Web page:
A possible site where large amounts of strangeness-bearing matter
may be found is in the interior of a neutron star. Relative to matter involving
only nucleons, properties of neutron stars such as their masses and radii
are affected by the presence of strangeness (hyperons, or a K- condensate,
or strange quarks [22,23]).
Furthermore, the thermal and structural evolution of a neutron star depends
sensitively on the strangeness baryon content of its interior. Some examples
of phenomena that occur due to the presence of strangeness are listed below.
Typically, neutron stars with kaon condensates or strange quark
matter in the star's core have substantially smaller radii, and maximum
masses, than those without these exotic components. However, the addition
of strangeness through hyperons, although lowering the maximum mass, does
not greatly reduce the stellar radii .
There are no direct measurements of the radius or mass of any neutron star
outside a binary system. The most promising possibility for a firm radius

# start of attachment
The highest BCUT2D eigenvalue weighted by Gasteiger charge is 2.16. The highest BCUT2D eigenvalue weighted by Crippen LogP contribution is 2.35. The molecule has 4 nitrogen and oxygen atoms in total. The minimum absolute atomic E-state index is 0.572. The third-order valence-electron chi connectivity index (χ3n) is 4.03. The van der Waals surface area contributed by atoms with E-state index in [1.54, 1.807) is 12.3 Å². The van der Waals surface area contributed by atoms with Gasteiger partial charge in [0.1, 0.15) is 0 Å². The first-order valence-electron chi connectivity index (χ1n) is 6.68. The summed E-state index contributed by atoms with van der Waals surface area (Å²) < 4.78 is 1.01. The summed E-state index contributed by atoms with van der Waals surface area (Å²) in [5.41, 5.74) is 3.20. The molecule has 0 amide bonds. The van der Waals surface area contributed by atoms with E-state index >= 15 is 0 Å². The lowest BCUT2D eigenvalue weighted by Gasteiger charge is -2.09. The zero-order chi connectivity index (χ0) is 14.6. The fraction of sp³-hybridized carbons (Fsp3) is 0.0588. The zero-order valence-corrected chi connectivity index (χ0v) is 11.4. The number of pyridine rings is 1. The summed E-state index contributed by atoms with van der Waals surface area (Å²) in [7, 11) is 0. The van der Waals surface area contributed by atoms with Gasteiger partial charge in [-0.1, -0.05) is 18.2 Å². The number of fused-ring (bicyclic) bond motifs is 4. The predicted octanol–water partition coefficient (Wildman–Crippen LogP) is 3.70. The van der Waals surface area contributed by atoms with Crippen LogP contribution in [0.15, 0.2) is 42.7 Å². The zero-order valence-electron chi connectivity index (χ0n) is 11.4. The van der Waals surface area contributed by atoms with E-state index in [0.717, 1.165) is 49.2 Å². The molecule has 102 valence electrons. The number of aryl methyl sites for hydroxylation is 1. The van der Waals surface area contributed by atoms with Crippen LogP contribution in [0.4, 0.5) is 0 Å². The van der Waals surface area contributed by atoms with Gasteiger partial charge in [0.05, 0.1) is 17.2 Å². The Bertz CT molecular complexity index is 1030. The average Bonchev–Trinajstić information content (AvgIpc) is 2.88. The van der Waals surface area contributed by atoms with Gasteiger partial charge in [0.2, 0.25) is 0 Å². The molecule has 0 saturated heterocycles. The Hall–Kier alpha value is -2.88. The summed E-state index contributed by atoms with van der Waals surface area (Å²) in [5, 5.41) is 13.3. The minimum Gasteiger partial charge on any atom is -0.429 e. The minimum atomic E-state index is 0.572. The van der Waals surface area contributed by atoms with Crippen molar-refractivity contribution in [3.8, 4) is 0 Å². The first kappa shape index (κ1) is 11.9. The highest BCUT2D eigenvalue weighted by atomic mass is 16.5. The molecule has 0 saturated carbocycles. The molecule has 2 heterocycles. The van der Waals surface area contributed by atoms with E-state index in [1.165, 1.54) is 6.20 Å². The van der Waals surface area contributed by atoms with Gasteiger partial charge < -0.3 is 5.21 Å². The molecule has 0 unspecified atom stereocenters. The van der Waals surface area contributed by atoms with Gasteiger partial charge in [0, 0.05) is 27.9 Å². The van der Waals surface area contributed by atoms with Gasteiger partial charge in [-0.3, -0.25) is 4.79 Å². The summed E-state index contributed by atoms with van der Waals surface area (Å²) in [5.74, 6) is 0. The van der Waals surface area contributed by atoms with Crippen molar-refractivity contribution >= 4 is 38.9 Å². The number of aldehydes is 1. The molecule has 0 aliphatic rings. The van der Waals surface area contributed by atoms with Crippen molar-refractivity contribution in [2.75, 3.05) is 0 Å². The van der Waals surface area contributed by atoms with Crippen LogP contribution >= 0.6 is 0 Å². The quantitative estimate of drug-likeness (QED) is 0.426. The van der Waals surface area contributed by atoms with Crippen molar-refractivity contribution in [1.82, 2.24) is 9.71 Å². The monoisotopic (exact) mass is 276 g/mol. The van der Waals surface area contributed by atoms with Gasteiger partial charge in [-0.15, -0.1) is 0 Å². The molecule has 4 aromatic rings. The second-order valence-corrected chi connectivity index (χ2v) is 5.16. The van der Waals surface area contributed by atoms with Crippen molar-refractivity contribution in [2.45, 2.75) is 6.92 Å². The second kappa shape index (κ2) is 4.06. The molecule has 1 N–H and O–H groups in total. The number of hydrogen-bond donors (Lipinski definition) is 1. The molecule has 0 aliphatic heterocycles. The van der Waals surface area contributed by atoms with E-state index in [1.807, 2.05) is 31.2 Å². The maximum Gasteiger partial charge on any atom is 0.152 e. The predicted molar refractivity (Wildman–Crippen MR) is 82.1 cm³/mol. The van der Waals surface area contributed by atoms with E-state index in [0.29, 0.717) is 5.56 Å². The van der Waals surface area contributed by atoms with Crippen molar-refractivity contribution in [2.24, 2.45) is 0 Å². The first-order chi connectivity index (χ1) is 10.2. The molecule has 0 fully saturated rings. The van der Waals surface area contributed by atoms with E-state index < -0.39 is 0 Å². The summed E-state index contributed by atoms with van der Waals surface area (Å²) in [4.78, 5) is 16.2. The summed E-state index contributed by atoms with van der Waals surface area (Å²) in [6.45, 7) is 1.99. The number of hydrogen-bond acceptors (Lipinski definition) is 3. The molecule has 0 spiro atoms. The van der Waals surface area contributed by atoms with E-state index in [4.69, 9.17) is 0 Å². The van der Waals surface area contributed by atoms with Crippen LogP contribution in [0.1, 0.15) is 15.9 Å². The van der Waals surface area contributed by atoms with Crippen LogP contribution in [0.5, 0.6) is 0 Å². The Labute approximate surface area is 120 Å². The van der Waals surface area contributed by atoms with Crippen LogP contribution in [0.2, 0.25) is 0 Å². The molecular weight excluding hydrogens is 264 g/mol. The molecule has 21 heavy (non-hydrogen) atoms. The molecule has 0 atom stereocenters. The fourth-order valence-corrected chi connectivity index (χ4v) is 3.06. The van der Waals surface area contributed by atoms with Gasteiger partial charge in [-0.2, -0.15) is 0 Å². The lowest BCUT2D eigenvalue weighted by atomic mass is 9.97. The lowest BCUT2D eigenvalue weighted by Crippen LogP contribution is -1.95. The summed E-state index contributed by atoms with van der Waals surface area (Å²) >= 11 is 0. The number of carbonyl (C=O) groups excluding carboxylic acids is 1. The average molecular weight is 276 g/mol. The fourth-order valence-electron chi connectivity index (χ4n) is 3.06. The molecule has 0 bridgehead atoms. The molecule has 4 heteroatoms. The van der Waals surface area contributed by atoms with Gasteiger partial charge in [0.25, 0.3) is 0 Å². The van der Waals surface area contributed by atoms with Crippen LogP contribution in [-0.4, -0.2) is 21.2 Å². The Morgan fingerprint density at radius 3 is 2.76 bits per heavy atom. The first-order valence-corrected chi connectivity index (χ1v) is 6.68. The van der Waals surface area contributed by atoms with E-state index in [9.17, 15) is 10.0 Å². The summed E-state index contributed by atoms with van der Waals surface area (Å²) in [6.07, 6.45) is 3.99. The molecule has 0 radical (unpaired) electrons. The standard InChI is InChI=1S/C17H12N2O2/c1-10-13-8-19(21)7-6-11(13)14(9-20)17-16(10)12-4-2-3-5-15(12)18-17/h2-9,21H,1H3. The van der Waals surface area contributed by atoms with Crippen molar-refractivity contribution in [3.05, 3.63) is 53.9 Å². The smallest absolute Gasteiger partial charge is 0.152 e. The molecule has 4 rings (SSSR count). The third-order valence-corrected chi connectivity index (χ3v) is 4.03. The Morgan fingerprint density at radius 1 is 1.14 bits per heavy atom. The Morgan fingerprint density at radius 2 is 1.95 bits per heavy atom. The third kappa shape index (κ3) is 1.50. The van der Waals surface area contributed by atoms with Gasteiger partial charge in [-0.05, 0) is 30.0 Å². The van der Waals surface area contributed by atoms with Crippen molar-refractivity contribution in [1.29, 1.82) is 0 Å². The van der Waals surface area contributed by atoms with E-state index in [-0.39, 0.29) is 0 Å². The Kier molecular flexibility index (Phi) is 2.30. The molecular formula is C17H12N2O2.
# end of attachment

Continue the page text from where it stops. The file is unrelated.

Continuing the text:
measurement is the isolated neutron star RX J185635-3754 .
Metastable neutron stars are possible with strangeness-bearing matter
and allow the formation of a low-mass black hole during the deleptonization
stage of a protoneutron star [23,26,27].
This may be confirmed by the abrupt cessation of neutrino emission during
the first 10-20 seconds of the evolution of a protoneutron star.
The long-term, up to 106 years, thermal evolution of a neutron star
is also affected by strangeness-bearing components [28,29].
Multi-wavelength photon observations of neutron stars (ROSAT, HST, AXAF,
and XMM) have been planned to elucidate the thermal histories of neutron
stars. Laboratory studies such as phase-shift analyses of nucleon-hyperon,
nucleon-meson and hyperon-hyperon interactions are crucial both for many-body
calculations of dense matter and for studies of superfluidity and superconductivity.
NASA is actively supporting both theoretical and observational efforts
under it's Astrophysical Theory and Long-Term-Space-Astrophysics Programs
in order to unravel the properties of matter under extreme conditions of
density and temperature through observations of neutron stars. The NSF
and DOE are also actively supporting theoretical studies of the role of
strangeness in the equation of state in nuclear astrophysics and in relativistic
heavy ion collisions. Strong support of laboratory studies aimed at the
determination of hyperon and kaon interactions both in free space and in
nuclei is therefore extremely important.